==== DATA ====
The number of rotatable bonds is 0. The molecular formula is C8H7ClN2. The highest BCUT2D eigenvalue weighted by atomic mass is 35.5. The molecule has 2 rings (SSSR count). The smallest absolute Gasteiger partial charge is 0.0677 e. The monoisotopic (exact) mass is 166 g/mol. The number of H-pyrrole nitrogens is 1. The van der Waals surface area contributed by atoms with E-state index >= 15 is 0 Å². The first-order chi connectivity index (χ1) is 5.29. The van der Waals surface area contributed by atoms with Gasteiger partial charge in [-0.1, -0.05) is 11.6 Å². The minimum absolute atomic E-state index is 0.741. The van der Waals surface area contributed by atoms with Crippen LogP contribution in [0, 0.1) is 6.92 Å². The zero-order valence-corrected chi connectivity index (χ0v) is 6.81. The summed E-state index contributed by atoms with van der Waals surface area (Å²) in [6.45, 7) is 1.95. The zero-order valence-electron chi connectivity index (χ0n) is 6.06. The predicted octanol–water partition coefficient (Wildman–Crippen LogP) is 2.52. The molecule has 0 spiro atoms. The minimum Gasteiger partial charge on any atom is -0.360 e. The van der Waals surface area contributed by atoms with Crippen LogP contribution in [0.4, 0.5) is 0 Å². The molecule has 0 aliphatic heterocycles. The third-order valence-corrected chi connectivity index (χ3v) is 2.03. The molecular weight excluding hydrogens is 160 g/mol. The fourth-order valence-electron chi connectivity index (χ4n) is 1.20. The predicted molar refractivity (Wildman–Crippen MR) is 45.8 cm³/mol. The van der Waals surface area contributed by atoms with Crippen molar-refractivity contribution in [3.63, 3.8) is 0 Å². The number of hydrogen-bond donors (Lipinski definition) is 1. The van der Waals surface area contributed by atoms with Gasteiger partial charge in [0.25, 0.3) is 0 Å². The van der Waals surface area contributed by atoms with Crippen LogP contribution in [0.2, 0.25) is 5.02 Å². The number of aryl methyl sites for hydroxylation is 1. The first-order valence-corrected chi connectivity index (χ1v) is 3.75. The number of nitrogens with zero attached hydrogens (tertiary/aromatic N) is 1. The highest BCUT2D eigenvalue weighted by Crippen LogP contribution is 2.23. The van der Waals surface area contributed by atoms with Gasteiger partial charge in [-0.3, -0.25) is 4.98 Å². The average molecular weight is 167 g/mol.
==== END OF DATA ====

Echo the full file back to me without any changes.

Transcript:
The number of rotatable bonds is 0. The molecular formula is C8H7ClN2. The highest BCUT2D eigenvalue weighted by atomic mass is 35.5. The molecule has 2 rings (SSSR count). The smallest absolute Gasteiger partial charge is 0.0677 e. The monoisotopic (exact) mass is 166 g/mol. The number of H-pyrrole nitrogens is 1. The van der Waals surface area contributed by atoms with E-state index >= 15 is 0 Å². The first-order chi connectivity index (χ1) is 5.29. The van der Waals surface area contributed by atoms with Gasteiger partial charge in [-0.1, -0.05) is 11.6 Å². The minimum absolute atomic E-state index is 0.741. The van der Waals surface area contributed by atoms with Crippen LogP contribution in [0, 0.1) is 6.92 Å². The zero-order valence-corrected chi connectivity index (χ0v) is 6.81. The summed E-state index contributed by atoms with van der Waals surface area (Å²) in [6.45, 7) is 1.95. The zero-order valence-electron chi connectivity index (χ0n) is 6.06. The predicted octanol–water partition coefficient (Wildman–Crippen LogP) is 2.52. The molecule has 0 spiro atoms. The minimum Gasteiger partial charge on any atom is -0.360 e. The van der Waals surface area contributed by atoms with Crippen LogP contribution in [0.4, 0.5) is 0 Å². The molecule has 0 aliphatic heterocycles. The third-order valence-corrected chi connectivity index (χ3v) is 2.03. The molecular weight excluding hydrogens is 160 g/mol. The fourth-order valence-electron chi connectivity index (χ4n) is 1.20. The predicted molar refractivity (Wildman–Crippen MR) is 45.8 cm³/mol. The van der Waals surface area contributed by atoms with Crippen molar-refractivity contribution in [3.63, 3.8) is 0 Å². The number of hydrogen-bond donors (Lipinski definition) is 1. The van der Waals surface area contributed by atoms with Gasteiger partial charge in [0.25, 0.3) is 0 Å². The van der Waals surface area contributed by atoms with Crippen LogP contribution in [0.2, 0.25) is 5.02 Å². The number of aryl methyl sites for hydroxylation is 1. The first-order valence-corrected chi connectivity index (χ1v) is 3.75. The number of nitrogens with zero attached hydrogens (tertiary/aromatic N) is 1. The highest BCUT2D eigenvalue weighted by Crippen LogP contribution is 2.23. The van der Waals surface area contributed by atoms with Gasteiger partial charge in [-0.3, -0.25) is 4.98 Å². The average molecular weight is 167 g/mol.